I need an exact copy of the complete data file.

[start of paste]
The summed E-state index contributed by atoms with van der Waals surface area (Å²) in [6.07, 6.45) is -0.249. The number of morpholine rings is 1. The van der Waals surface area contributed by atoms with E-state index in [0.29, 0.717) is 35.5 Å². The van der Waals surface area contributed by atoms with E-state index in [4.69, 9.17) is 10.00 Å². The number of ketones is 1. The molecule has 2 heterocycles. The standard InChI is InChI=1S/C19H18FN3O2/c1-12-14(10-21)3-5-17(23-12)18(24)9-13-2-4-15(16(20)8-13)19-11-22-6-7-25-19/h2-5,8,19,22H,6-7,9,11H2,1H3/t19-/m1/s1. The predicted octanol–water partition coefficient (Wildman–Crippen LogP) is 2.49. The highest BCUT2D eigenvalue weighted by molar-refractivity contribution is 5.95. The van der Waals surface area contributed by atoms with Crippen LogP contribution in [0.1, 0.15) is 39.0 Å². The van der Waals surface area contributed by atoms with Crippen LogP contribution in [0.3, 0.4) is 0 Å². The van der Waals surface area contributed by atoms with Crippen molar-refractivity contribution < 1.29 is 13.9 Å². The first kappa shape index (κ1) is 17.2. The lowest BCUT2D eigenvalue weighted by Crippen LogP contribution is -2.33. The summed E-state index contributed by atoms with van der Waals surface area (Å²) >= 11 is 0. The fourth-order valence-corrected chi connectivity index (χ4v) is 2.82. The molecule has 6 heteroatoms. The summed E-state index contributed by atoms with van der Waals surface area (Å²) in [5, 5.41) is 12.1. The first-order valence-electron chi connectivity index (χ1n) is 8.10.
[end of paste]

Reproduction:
The summed E-state index contributed by atoms with van der Waals surface area (Å²) in [6.07, 6.45) is -0.249. The number of morpholine rings is 1. The van der Waals surface area contributed by atoms with E-state index in [0.29, 0.717) is 35.5 Å². The van der Waals surface area contributed by atoms with E-state index in [4.69, 9.17) is 10.00 Å². The number of ketones is 1. The molecule has 2 heterocycles. The standard InChI is InChI=1S/C19H18FN3O2/c1-12-14(10-21)3-5-17(23-12)18(24)9-13-2-4-15(16(20)8-13)19-11-22-6-7-25-19/h2-5,8,19,22H,6-7,9,11H2,1H3/t19-/m1/s1. The predicted octanol–water partition coefficient (Wildman–Crippen LogP) is 2.49. The highest BCUT2D eigenvalue weighted by molar-refractivity contribution is 5.95. The van der Waals surface area contributed by atoms with Crippen LogP contribution in [0.1, 0.15) is 39.0 Å². The van der Waals surface area contributed by atoms with Crippen LogP contribution in [0.3, 0.4) is 0 Å². The van der Waals surface area contributed by atoms with Crippen molar-refractivity contribution < 1.29 is 13.9 Å². The first kappa shape index (κ1) is 17.2. The lowest BCUT2D eigenvalue weighted by Crippen LogP contribution is -2.33. The summed E-state index contributed by atoms with van der Waals surface area (Å²) >= 11 is 0. The fourth-order valence-corrected chi connectivity index (χ4v) is 2.82. The molecule has 6 heteroatoms. The summed E-state index contributed by atoms with van der Waals surface area (Å²) in [5, 5.41) is 12.1. The first-order valence-electron chi connectivity index (χ1n) is 8.10.